Central to the success of the Guardian ad Litem program is the comprehensive training, supervision, and support provided to all GAL advocates by the program’s dedicated staff. These professionals are present in every county across the state, ensuring that no child in North Carolina slips through the cracks. Through this collaborative model, the program guarantees that all children facing allegations of abuse or neglect, as determined by the Department of Social Services, receive the unwavering legal advocacy they desperately need.

The Guardian ad Litem program operates as a lifeline for these vulnerable children, bridging the gap between their voices and the justice system. By securing full party status, these youngsters are given the opportunity to be heard, allowing their stories and needs to be placed front and center during legal proceedings.

Britney Spears’ Testimony Sheds Light on North Carolina’s Guardianship System

In a heartbreaking plea for freedom in the year 2021, pop star Britney Spears testified in court, aiming to put an end to the 13-year-long conservatorship that has dominated her life. This high-profile case has brought attention to the concept of conservatorship, a legal arrangement with similarities in North Carolina’s guardianship system. A conservatorship, as defined by the California courts, involves a judge appointing a responsible person or organization to care for an adult who is unable to care for themselves or manage their own finances. In North Carolina, the closest equivalent is a guardianship, according to the state’s judicial branch.

However, it’s important to note that a guardianship differs from a power of attorney. Power of attorney is a voluntary arrangement, requiring the person granting it to be competent at the time. In contrast, incompetency is a determining factor for placing someone under guardianship.

Under a guardianship, the designated guardian assumes many rights of the ward, such as making decisions regarding living arrangements, medical treatment, financial management, and entering into contracts. The North Carolina courts emphasize that while the ward should participate as much as possible in decisions impacting their life, the guardian is entrusted with protecting their rights.

Factors that may lead to an incompetency hearing include mental illness, intellectual or developmental disability, epilepsy, cerebral palsy, autism, inebriety, senility, disease, injury, or similar conditions. It is crucial to understand that demonstrating poor judgment or wastefulness alone does not necessarily indicate incompetency. North Carolina courts emphasize that guardianships should be a last resort, considered only when less intrusive alternatives prove ineffective.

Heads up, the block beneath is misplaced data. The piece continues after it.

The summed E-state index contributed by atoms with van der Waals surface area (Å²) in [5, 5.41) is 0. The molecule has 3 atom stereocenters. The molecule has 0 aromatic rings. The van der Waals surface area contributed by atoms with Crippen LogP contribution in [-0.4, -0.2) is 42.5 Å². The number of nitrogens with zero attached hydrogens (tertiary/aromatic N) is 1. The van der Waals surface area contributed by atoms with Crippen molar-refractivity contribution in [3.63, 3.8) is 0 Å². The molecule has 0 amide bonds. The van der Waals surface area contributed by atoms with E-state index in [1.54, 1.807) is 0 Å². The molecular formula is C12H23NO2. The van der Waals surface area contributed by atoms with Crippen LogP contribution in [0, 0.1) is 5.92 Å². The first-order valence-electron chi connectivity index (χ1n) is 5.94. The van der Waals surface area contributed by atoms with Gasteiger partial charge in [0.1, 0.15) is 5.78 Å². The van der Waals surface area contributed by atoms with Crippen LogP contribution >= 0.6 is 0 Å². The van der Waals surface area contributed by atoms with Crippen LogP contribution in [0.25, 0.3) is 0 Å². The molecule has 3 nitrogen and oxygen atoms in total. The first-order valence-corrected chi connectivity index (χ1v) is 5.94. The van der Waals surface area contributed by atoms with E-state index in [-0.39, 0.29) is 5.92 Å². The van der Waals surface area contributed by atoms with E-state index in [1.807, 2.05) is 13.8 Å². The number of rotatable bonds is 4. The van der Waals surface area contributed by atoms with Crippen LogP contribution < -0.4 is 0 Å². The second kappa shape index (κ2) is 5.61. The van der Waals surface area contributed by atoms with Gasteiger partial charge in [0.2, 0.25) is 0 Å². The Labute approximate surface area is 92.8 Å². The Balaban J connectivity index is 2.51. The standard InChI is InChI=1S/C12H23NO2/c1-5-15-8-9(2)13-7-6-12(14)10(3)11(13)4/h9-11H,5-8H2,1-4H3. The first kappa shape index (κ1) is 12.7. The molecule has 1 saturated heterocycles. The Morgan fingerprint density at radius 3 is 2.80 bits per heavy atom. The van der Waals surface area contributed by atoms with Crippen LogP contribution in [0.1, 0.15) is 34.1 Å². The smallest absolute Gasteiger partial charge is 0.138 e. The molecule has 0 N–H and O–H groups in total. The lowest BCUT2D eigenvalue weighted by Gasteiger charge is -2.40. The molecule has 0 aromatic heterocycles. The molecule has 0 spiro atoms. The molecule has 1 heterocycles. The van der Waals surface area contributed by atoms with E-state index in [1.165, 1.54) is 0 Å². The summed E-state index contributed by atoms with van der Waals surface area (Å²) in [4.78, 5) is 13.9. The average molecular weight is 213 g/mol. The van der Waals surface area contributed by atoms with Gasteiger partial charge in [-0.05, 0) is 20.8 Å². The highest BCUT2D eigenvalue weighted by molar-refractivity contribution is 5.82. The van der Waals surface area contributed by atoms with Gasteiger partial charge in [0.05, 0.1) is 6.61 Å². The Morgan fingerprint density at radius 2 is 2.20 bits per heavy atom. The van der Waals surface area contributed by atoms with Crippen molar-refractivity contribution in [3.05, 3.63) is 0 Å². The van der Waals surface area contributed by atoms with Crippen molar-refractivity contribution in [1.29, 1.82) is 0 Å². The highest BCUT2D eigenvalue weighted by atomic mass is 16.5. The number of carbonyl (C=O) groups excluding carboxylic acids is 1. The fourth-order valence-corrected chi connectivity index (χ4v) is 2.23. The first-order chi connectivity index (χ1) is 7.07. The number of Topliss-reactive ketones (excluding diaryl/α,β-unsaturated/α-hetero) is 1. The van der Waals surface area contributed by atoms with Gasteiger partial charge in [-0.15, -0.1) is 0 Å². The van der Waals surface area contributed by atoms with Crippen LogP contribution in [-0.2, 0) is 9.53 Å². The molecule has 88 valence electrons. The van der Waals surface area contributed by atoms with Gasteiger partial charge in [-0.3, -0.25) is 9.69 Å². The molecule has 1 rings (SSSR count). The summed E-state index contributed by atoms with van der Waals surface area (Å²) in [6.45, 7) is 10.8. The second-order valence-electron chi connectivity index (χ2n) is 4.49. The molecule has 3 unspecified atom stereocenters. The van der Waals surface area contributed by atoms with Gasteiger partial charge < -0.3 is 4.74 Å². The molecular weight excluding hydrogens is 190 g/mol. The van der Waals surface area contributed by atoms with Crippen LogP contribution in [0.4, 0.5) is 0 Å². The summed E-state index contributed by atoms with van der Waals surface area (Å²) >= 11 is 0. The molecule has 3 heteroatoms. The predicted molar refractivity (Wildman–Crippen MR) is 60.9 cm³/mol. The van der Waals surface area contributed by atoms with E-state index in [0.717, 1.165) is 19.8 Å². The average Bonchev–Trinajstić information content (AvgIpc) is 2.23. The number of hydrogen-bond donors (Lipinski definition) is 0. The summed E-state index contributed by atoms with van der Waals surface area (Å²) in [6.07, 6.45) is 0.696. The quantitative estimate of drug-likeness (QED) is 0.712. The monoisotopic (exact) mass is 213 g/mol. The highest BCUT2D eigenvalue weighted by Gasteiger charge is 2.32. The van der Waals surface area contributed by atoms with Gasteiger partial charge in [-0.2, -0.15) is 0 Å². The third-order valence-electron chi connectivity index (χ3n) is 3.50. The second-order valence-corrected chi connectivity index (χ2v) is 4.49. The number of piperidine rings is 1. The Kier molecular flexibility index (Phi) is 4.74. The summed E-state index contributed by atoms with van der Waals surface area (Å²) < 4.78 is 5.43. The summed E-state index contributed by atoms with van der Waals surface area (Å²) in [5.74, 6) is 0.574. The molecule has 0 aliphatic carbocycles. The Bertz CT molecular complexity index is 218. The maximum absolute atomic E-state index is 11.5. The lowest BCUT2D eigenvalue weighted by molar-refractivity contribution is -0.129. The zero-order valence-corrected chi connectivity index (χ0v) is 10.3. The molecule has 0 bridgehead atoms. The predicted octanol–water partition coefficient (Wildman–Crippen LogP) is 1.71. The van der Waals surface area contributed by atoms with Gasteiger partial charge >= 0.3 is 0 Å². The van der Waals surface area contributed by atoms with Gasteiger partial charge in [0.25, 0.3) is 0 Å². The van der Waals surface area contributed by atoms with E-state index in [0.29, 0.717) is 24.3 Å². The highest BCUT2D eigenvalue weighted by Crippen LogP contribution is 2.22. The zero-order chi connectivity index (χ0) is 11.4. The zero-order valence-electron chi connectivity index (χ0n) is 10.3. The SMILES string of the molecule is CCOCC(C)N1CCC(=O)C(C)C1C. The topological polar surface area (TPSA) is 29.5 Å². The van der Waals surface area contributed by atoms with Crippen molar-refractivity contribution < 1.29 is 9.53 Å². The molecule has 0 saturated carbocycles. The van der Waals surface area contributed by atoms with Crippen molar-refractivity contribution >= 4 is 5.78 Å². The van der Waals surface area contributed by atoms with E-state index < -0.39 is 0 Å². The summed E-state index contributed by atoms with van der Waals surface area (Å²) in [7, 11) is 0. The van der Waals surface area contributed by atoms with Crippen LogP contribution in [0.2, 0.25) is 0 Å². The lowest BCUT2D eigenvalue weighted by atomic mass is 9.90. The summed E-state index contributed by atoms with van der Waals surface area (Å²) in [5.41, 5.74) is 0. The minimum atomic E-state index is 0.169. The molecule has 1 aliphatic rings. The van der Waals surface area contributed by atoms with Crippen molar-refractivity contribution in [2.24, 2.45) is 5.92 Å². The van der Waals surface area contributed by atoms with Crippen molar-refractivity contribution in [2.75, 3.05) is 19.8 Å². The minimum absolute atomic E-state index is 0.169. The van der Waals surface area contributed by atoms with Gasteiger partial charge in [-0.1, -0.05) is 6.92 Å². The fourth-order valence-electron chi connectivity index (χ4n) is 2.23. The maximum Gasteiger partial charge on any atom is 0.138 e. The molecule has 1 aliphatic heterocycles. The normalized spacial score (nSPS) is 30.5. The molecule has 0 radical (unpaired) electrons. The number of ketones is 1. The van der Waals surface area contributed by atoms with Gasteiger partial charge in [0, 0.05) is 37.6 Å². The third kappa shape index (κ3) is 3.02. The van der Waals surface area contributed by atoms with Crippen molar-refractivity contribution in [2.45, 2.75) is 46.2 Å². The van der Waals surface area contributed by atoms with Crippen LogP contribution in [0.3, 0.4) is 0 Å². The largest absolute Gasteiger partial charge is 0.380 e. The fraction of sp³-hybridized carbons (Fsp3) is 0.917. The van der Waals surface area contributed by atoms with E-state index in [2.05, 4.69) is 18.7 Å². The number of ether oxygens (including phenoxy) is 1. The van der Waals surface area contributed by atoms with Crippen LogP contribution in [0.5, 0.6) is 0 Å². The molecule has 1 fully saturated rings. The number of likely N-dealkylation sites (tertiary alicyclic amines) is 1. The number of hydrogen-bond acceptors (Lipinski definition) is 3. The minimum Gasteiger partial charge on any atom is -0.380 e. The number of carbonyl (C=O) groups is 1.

The case of Britney Spears ignited a broader conversation about the delicate balance between protecting individuals who may be unable to care for themselves and respecting their autonomy. While the courts believed that the conservatorship was in Spears’ best interest, her heartfelt testimony has raised questions about the system’s impact on her life.

The legal battle of Spears’ case serves as a poignant reminder of the importance of critically examining guardianship and conservatorship arrangements to ensure they truly serve the well-being and autonomy of those involved.


Akansha Deshmukh is an independent investigative journalist covering women centric issues, gender-based violence, and domestic abuse, as well as serious crimes, political corruption, cyberspace and terrorism. 



There are 2 comments

Add yours
  1. Denise Fitzpatrick

    Can someone help me to get this knowledge in regards to “SDM”?

    I am a Supporter for a very smart individual who has a Guardian but wants BADLY to be his own man. He actually makes good decisions. He wants to get rid of the Guardian as he wants Supportive Decision Making (“SDM”) We have the forms to start “SDM” but we do not know what to do with the forms. Do we just give them to the Guardian and the “SDM” starts or do we need to motion into the court for removal of the Guardianship or what? Can you help us to gain the answers to these questions?



    Denise Fitzpatrick

  2. Denise Fitzpatrick

    Please open this link to sign a petition to eradicate Guardianship. You will also be able to hear a podcast on the ” Julian Coatley Story. This story us a devastating case of wrongful and unlawful Guardianship, which is a restricted means of care.

Post a new comment